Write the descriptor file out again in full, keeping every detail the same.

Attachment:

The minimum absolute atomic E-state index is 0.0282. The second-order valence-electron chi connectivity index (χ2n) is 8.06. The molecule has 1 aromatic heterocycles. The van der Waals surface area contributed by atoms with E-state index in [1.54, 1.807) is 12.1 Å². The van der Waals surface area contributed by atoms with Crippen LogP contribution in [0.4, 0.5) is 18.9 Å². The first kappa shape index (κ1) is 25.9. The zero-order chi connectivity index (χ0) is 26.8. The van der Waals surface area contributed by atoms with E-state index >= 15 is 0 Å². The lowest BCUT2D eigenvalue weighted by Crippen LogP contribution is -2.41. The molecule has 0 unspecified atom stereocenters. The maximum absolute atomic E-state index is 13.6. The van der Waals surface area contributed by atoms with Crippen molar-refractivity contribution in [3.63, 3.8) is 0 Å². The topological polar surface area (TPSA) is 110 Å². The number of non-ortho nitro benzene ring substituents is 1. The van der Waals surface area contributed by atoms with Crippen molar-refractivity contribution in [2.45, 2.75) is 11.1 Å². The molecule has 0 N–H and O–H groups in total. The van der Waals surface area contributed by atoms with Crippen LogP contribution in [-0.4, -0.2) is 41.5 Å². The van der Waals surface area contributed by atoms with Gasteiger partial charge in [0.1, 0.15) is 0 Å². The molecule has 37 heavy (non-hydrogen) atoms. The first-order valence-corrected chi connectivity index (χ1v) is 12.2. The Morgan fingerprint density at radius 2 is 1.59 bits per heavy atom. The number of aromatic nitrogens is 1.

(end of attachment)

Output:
The minimum absolute atomic E-state index is 0.0282. The second-order valence-electron chi connectivity index (χ2n) is 8.06. The molecule has 1 aromatic heterocycles. The van der Waals surface area contributed by atoms with E-state index in [1.54, 1.807) is 12.1 Å². The van der Waals surface area contributed by atoms with Crippen LogP contribution in [0.4, 0.5) is 18.9 Å². The first kappa shape index (κ1) is 25.9. The zero-order chi connectivity index (χ0) is 26.8. The van der Waals surface area contributed by atoms with E-state index >= 15 is 0 Å². The lowest BCUT2D eigenvalue weighted by Crippen LogP contribution is -2.41. The molecule has 0 unspecified atom stereocenters. The maximum absolute atomic E-state index is 13.6. The van der Waals surface area contributed by atoms with Crippen molar-refractivity contribution in [3.63, 3.8) is 0 Å². The topological polar surface area (TPSA) is 110 Å². The number of non-ortho nitro benzene ring substituents is 1. The van der Waals surface area contributed by atoms with Crippen molar-refractivity contribution in [2.45, 2.75) is 11.1 Å². The molecule has 0 N–H and O–H groups in total. The van der Waals surface area contributed by atoms with Crippen LogP contribution in [-0.4, -0.2) is 41.5 Å². The van der Waals surface area contributed by atoms with Gasteiger partial charge in [0.1, 0.15) is 0 Å². The molecule has 37 heavy (non-hydrogen) atoms. The first-order valence-corrected chi connectivity index (χ1v) is 12.2. The Morgan fingerprint density at radius 2 is 1.59 bits per heavy atom. The number of aromatic nitrogens is 1.